Experts Split on Upgrades to Train Cars
Passengers in last week’s Metrolink crash described how the impact threw them from their seats, slammed their heads and faces against walls and tables and tossed bodies around the cars.
“People were flying everywhere,” said passenger Susan Eisenbarth of Northridge.
The Wednesday morning crash, which involved three trains, killed 11 and injured at least 180, has sharpened debate among safety experts over whether trains can be built to better protect passengers from death or injuries in a collision.
Trains lack safety features that have long been standard on automobiles, such as seat belts, padded interiors and impact-absorbing crumple zones.
In addition, some say that the tables between train seats can become deadly during a crash.
But safety experts are split over whether such safety features should be required on trains. Meanwhile, the relative safety of trains makes it difficult to justify adding costly protective features, transportation experts said.
Although last week’s collision was the deadliest on a U.S. railroad since 1999, the nation’s rail system seldom exceeds 10 passenger deaths a year, according to federal transportation statistics.
In the “cold, hard way” that decisions are made about building and regulating train safety, few will be willing to take steps “that will cost tens of millions, even if it saved everybody,” said Tom Peacock, director of operations and technical services for the American Public Transportation Assn., which represents transit agencies, including Metrolink.
The value of seat belts for trains remains an open question. Rail workers’ unions have advocated for seat belts on trains, while some experts say they are unnecessary.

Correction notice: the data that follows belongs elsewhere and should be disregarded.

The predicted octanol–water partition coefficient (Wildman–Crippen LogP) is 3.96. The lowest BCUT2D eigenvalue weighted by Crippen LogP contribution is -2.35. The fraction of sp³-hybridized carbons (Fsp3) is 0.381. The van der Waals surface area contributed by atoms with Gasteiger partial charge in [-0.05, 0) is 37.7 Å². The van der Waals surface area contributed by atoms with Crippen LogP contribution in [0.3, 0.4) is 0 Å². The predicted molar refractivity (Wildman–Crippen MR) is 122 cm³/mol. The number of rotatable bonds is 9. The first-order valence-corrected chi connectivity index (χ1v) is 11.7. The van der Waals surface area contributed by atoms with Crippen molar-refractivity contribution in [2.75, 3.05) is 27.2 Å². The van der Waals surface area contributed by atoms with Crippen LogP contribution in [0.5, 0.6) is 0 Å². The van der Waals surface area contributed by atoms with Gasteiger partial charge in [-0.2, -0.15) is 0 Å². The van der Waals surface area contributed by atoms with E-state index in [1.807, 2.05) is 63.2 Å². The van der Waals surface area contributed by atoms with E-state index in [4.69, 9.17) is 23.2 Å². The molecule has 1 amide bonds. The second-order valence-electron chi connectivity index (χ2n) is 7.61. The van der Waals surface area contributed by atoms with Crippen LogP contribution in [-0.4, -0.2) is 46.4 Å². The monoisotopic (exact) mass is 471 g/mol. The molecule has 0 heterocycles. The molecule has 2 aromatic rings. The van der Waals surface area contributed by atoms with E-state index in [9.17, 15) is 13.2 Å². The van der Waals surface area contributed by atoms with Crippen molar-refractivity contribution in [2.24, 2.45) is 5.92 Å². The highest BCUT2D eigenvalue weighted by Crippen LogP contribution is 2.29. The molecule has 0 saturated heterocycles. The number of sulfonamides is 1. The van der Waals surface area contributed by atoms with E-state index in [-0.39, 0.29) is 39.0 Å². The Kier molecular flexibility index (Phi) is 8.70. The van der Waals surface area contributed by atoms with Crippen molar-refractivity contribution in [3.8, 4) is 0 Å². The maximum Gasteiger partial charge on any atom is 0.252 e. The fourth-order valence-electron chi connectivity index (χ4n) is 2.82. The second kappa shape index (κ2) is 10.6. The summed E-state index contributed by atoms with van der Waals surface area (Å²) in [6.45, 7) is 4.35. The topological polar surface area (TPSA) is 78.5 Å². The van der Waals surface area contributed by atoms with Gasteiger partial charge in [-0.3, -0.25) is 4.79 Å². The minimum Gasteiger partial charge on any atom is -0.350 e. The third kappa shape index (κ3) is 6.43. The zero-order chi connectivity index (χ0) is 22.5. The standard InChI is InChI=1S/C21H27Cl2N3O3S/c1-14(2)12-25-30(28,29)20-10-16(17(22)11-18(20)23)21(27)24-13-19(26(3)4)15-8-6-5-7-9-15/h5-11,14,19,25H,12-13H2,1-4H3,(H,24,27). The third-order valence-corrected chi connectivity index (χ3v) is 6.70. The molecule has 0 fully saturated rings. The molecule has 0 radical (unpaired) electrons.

In most accidents, train passengers are less likely to be thrown about, as in an automobile, because heavy trains do not react as violently in collisions. But passengers can be thrown in severe impacts, as riders in the Metrolink crash experienced.
Peacock said seat belts could be costly because existing train seats might need to be replaced before belts could be fitted.
In some cases, “you have seats that are three-across. If you had to [restrain] three 200-pound passengers you would need very strong anchors,” he said, which the undercarriages of some train cars might not be strong enough to support.
Ron Mayville, an expert on crashworthiness, said, “The general consensus is seat belts would help. The question is whether they would actually be used.”
He said rail passengers would resist using them. “One of the things I like about riding a train is not having a belt,” Mayville said.
“It took more than 20 years to overcome public resistance to seat belts in cars,” Peacock said. “We’d be starting all over.”
Passengers in last week’s crash said they hit the tables between seats.
A federal study released in July on the 2002 Placentia Metrolink crash concluded the two passengers killed in that wreck probably died from injuries caused when their bodies were thrown into the tables in front of their seats.